Okay, maybe that’s not entirely true. If you’re actually interested in nuclear medicine for its own sake, go ahead. But if you’re thinking about getting in my career field for big paychecks and easy jobs, think again.
I’m a nuclear medicine technologist. When I finished training in 1999, it was a growth industry. There weren’t enough trained technologists to fill the available jobs. When I left the military and took a full-time civilian job in 2002, I got a signing bonus and travel expenses. Because the demand for technologists was higher than the supply, I got a pretty good wage, too.
Things have changed since 1999. Now, newly trained technologists are having problems finding any nuclear medicine jobs. Several graduates that did the practical portion of their training at my hospital are still looking for work, or took an “as-needed” position , or even had to move to different states to find employment. That’s not because of the recession; it’s because of the schools.
There are six nuclear medicine programs in Ohio. That’s a lot – considering that just one of them, Findlay , graduates about 80 students a year. There are simply too many students who look at outdated job forecasts like this one. Yes, at the top it says that the profession will grow. You have to scroll down several screens to find out that nuclear medicine is a small field. For us adding only a few actual jobs creates a large percentage growth.  In fact, according to the state of Ohio [PDF link], there were 1,040 jobs for nuclear medicine technologists in 2008. The forecast for 2010 is only 1,060 total jobs, with about 22 job openings annually. Across the entire state. Findlay – just one of six programs – graduates almost four times as many technologists than Ohio needs.
A regional nuclear medicine society has started a petition to reduce the number of graduating nuclear medicine students. That’s nice – but I don’t think it will change anything. The employers like having more workers than jobs – they can keep wages artificially low. And those six programs are doing just fine. By the time the students learn the real state of the regional job market, they’re so far along that it’s not worth changing programs. The schools already have their money – and the students are left with few job prospects and a whole lot of debt.
That’s why I’m posting this. I’m talking about the current job market in nuclear medicine; it’s employment forecast, and the outlook for technologists in the field of nuclear medicine . There are too many graduates for too few jobs. It’s not only bad for those already in the field, but means that hundreds (if not thousands) of students are being misled into spending years of their lives and thousands of dollars for a field that doesn’t need them. Those programs are profiting because they’re not telling their students the truth.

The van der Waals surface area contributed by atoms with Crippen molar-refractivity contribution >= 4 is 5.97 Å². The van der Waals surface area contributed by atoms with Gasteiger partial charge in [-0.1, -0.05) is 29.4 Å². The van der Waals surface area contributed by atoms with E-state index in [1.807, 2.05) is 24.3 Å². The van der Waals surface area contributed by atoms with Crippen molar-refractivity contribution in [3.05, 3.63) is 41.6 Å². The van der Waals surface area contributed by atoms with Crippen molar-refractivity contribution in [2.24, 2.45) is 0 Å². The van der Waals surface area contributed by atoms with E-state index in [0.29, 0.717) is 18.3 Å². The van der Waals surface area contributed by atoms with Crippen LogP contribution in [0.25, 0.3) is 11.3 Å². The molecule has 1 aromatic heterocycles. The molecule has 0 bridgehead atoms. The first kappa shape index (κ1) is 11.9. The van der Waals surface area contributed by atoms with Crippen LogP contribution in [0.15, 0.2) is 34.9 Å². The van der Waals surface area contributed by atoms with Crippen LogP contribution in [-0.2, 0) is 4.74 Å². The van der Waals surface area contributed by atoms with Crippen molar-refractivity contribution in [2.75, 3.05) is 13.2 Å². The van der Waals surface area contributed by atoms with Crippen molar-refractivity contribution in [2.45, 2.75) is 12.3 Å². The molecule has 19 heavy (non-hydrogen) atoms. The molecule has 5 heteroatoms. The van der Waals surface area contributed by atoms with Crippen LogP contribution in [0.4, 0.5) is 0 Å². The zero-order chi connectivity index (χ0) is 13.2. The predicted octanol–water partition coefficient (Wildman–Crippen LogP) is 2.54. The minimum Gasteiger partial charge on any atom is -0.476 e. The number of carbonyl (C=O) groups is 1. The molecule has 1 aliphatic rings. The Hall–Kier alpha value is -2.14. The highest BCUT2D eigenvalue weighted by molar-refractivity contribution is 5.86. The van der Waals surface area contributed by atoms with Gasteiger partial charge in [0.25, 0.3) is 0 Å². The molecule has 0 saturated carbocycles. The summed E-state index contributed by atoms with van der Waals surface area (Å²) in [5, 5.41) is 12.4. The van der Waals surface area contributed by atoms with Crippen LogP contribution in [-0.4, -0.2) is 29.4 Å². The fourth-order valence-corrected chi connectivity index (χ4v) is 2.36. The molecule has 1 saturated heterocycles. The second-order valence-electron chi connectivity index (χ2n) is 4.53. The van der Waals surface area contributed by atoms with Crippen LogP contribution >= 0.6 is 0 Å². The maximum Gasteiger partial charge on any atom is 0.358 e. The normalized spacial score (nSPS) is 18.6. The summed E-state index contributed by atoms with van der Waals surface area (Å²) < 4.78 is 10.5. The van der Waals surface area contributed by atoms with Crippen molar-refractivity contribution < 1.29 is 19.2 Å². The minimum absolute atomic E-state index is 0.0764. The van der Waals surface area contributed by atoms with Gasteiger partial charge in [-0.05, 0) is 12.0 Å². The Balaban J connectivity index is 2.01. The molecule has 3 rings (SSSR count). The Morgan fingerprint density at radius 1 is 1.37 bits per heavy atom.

So here’s what you can do to fix that:
If you’re a career counselor, pass this along to your students. If you’re a parent, send this to your kid’s career counselors at school. If you’re a technologist (or other interested party), link to this page so more potential students can see it. Go ahead and sign OVSNM’s petition. Below, there’s a ready-made letter to the editor for you to cut-and-paste and send.
Spread the word.
 Rather like being a substitute teacher.
 If there’s 10 jobs, adding only one job means 10% growth. But it’s still only one job.
 And yes, those are keywords there, folks.
A degree never guarantees a job after graduation. But at the same time, schools have a responsibility to their students.
Across Ohio, the field of nuclear medicine has only grown by twenty jobs since 2008. Even when you include employee turnover, there has only been 22 nuclear medicine job openings each year in the entire state.
According to the Ohio Valley Society of Nuclear Medicine, there are currently six nuclear medicine programs in the state of Ohio. Just one of these – the University of Findlay – has been graduating thirty to forty students each semester. Because of all six programs, there are far more technologists than our region needs. This leaves students – both young people and older students retraining into a new profession – with large debts and few opportunities for employment. The online literature for these programs contains no mention of the real job prospects for graduates.
Since the programs will not voluntarily inform their students, I ask that you share this letter so that these schools can no longer exploit their student’s ignorance.